On Roanoke Island, the legend of the 114 people who mysteriously vanished from the Lost Colony hundreds of years ago is just an outdoor drama for the tourists, a story people tell. But when the island faces the sudden disappearance of 114 people now, an unlikely pair of 17-year-olds may be the only hope of bringing them back.
Miranda, a misfit girl from the island’s most infamous family, and Phillips, an exiled teen criminal who hears the voices of the dead, must dodge everyone from federal agents to long-dead alchemists as they work to uncover the secrets of the new Lost Colony. The one thing they can’t dodge is each other.
Going into this story I didn't know anything about the true life mystery and legends of Roanoke Island, however, I did know a certain amount about Virginia Dare, John Dee and Sir Walter Raleigh- who are all key characters in either the complete story or the denouement. I wouldn't say either thing hindered or helped me, since Bond did a good job of filling in the historical details where necessary, but there is a certain amount of depth that can be added to the tale if you come into it knowing something about the actual historical characters.
Bond's twist on the legend, and her use of several of histories more colourful enigmas was fun and intriguing. There was excellent tension, a seriously creepy villain and several plot twists I didn't see coming. But where Blackwood really excelled was with it's two main characters, Miranda and Phillips. These two had fun dialogue, believable interactions and great chemistry. In fact any scene that didn't involve the two of them together, was somehow slightly disappointing, not because it was bad, but just because together they had so much zing.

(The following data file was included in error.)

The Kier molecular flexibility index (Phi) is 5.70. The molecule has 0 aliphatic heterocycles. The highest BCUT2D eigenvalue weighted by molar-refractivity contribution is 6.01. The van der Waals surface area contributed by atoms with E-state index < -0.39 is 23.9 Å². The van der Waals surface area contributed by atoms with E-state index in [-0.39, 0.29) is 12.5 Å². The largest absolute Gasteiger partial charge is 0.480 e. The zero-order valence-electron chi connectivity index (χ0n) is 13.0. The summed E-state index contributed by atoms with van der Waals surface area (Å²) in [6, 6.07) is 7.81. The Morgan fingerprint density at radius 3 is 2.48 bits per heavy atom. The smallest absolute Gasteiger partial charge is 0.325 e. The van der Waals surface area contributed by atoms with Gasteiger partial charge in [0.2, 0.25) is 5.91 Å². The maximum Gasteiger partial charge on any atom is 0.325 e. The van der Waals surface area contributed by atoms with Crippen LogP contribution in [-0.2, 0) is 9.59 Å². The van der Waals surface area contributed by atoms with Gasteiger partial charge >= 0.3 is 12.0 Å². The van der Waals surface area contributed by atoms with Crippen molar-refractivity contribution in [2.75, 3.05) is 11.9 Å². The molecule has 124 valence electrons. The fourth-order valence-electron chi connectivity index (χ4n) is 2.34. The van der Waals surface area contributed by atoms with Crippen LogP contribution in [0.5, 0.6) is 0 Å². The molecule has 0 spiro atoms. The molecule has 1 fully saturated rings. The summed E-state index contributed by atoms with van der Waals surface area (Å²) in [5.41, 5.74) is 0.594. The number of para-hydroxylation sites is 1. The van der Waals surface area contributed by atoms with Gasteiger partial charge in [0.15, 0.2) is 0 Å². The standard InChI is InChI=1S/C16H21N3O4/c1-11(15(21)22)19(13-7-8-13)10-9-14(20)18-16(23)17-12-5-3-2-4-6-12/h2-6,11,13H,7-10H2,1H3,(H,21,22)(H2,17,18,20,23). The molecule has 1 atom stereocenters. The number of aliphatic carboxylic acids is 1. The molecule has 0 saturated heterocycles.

Phillips is the good-hearted delinquent and Miranda is the misunderstood, but non-resentful community outcast, together they are a decided handful. Throw in a dog and they're a downright super hero team (the dog is even called Sidekick, come on!). Although Bond commits the common YA sin of undermining the parents for the sake of her story (Phillips is supposed to check in with his police chief father with updates or else, and fails to do so immediately without consequences), she does at least develop them enough so that they're human instead of figure heads.
There were several cute moments, with a couple of down right funny lines, but most of Blackwood was a serious affair. I loved the snapshots of funny, and would have enjoyed seeing more of it. Lines like:
"Morning, creepy people," and "That creepy donut is all yours. I'm never eating donuts again.", made me wish Bond had let loose with the giggles a little more frequently to lighten up some of the more intense moments.
All in all a fun and intriguing story dealing with a fascinating historical mystery I wasn't previously aware of. I can't wait to dig into some of Strange Chemistry's other books in their first ever fall line up, so far it's looking pretty promising!
Blackwood, by Gwenda Bond
Published by Strange Chemistry, September 4th, 2012
My copy kindly provided by the publisher